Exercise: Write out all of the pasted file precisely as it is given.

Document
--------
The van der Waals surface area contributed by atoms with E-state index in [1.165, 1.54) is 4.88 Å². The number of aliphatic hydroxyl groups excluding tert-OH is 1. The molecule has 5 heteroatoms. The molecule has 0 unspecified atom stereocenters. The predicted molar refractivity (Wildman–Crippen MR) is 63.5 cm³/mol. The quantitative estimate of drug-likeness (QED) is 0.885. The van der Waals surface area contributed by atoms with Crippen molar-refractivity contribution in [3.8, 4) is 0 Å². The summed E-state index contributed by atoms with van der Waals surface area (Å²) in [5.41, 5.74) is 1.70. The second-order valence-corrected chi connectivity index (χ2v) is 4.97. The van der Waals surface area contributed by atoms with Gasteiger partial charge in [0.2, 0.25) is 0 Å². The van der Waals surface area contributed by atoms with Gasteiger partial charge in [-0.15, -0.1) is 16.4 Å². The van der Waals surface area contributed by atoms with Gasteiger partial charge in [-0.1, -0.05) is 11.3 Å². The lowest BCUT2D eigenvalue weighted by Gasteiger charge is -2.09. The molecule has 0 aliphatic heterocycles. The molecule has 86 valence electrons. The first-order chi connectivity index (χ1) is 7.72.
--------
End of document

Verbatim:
The van der Waals surface area contributed by atoms with E-state index in [1.165, 1.54) is 4.88 Å². The number of aliphatic hydroxyl groups excluding tert-OH is 1. The molecule has 5 heteroatoms. The molecule has 0 unspecified atom stereocenters. The predicted molar refractivity (Wildman–Crippen MR) is 63.5 cm³/mol. The quantitative estimate of drug-likeness (QED) is 0.885. The van der Waals surface area contributed by atoms with Crippen molar-refractivity contribution in [3.8, 4) is 0 Å². The summed E-state index contributed by atoms with van der Waals surface area (Å²) in [5.41, 5.74) is 1.70. The second-order valence-corrected chi connectivity index (χ2v) is 4.97. The van der Waals surface area contributed by atoms with Gasteiger partial charge in [0.2, 0.25) is 0 Å². The van der Waals surface area contributed by atoms with Gasteiger partial charge in [-0.15, -0.1) is 16.4 Å². The van der Waals surface area contributed by atoms with Gasteiger partial charge in [-0.1, -0.05) is 11.3 Å². The lowest BCUT2D eigenvalue weighted by Gasteiger charge is -2.09. The molecule has 0 aliphatic heterocycles. The molecule has 86 valence electrons. The first-order chi connectivity index (χ1) is 7.72.